Color & Control:


Top ten reasons why I love my tracheostomy

By Stephen Trumper

It gives me a blow hole, like a whale.


Because my trach is not just a blow hole, it is an extra air hole; one that, no matter what twists and turns life can bring, helps keep me gloriously alive.


I have achieved a minor notoriety for living with a trach successfully, to the point my specialist asked if my wife Judy and I would speak at an ENT conference. On the appointed day we told them the trach went in during the late 1990s, when my spinal cord condition worsened, causing profound muscle loss, including in my chest. I became a shallow breather, which led to two cases of pneumonia. We went on to discuss how frightened we were of the trach at first, but how cleaning it soon became a regular and unexceptional part of our daily routines. “When was the first time you felt confident in your ability to deal with the trach?” a person asked. To this my Judy giggled, flashing her sprightly smile, and said, to gasps: “The morning I accidentally dropped the inner cannula into the kitty litter! I didn’t panic. I picked it up, cleaned and sterilized it and popped it back into Steve.” The crowd applauded.


A trach kit comes with a surprising number of options and accessories: Fenestrated (matching extra holes—to aid breathing even more—in the middle of the plastic tubes that sit inside the top of the lungs) or non–fenestrated? Then there’s the separate plastic arc that keeps my insides from filling up the primary trach tube (or outer cannula) as the ears, nose and throat specialist inserts the unit. I also use what’s known as a speaking valve, which fits snugly, like a hat, on top of the inner cannula. Without it I am voiceless, which has its advantages when family tensions rise. I could also purchase an electric suction machine that would smartly pull those pythons out.


Another disgusting thing: Through my trach, I have discovered that the strands of phlegm within all of us can be really long—perhaps not as lengthy as a Florida swamp python, but more like a garter snake or maybe a dew worm.


Simply put, I really like mouthing words like “mucous” and “phlegm,” partly because my medical specialists never seem to tire of hearing about their consistencies and colours and partly because there is a satisfying crunchiness to saying them, a cacophony of disgusting things that my inner five-year-old still relishes.


A trach puts me in closer touch with my four bodily humours—black bile, blood, yellow bile and, particularly for me, phlegm—which all played a key role in the thinking of Shakespeare, Aristotle, Hippocrates and others about the physical qualities that, according to the US National Library of Medicine, affect “the behavior of all created things, including the human body.”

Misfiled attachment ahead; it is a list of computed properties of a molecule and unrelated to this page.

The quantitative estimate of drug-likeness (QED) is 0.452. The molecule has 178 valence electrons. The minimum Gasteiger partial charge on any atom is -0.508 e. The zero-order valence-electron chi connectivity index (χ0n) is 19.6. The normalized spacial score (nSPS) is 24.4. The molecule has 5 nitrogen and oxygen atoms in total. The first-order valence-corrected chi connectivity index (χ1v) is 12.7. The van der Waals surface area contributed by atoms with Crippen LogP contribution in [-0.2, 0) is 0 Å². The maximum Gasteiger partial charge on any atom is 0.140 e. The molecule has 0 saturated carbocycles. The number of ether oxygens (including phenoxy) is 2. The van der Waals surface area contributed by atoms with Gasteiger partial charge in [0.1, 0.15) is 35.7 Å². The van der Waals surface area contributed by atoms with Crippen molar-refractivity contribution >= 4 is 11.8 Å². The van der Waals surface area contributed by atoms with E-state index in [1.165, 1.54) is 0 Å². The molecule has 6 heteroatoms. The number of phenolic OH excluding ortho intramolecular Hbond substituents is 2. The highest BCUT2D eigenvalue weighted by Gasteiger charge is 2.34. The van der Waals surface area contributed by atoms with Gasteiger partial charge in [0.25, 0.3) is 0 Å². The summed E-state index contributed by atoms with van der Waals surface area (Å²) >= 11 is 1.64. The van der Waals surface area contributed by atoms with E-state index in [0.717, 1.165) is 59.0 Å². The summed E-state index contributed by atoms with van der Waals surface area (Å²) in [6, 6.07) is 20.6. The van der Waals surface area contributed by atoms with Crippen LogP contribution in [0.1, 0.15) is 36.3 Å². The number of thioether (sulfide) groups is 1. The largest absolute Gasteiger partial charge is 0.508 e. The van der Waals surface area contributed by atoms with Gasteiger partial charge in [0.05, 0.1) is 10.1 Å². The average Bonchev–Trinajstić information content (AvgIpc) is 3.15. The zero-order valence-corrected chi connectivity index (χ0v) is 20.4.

I sometimes am mistaken for a priest because of that black tie around my neck plus a white gauze pad, which protects the skin surrounding the trach hole, that often sticks out. One day, by a cheese counter at Toronto’s St. Lawrence Market, a rather downtrodden older gentleman almost tripped over my wheelchair. “Sorry, Father,” he said, rushing off. Moments later, he was back with another apology—and a song. “Excuse me,” he said, clearly embarrassed. However, it quickly became apparent he was the real man of faith, asking if I believed in the Lord and wondering if I would like to hear a hymn he had written. So there we were, surrounded by dozens of other shoppers, the market’s vaulted ceiling never looking more cathedral-like, congregating with God. His hymn was about Jesus as a fisherman, and it was epic.  He enthusiastically serenaded me through 10 verses before I gently asked him to stop, saying I had enjoyed it immensely but needed to go. “But there are more verses!” he exclaimed. It became my turn to apologize and off he went, walking by the mammoth display of cheese towards countless counters of loaves and fishes.


It is the ultimate in body piercing. I have been teaching university students for more than 20 years, and have had a parade of young adults pass by me with rings and studs in noses, ears, tongues, lips, eyebrows plus, presumably, nipples and nether-region locations. Mere child’s play compared to the mighty trach-in-the-neck.


I get to wear a fetching black terrycloth tie around my neck; an attempt, some days more successful than others, to hide the plastic tubes resting inside and outside my neck which, unadorned, frequently startle, scare and even panic the trachless.

Stephen Trumper serves on the board of the Canadian Abilities Foundation. He is an independent writer and editor. He is also a journalism instructor at Ryerson University.

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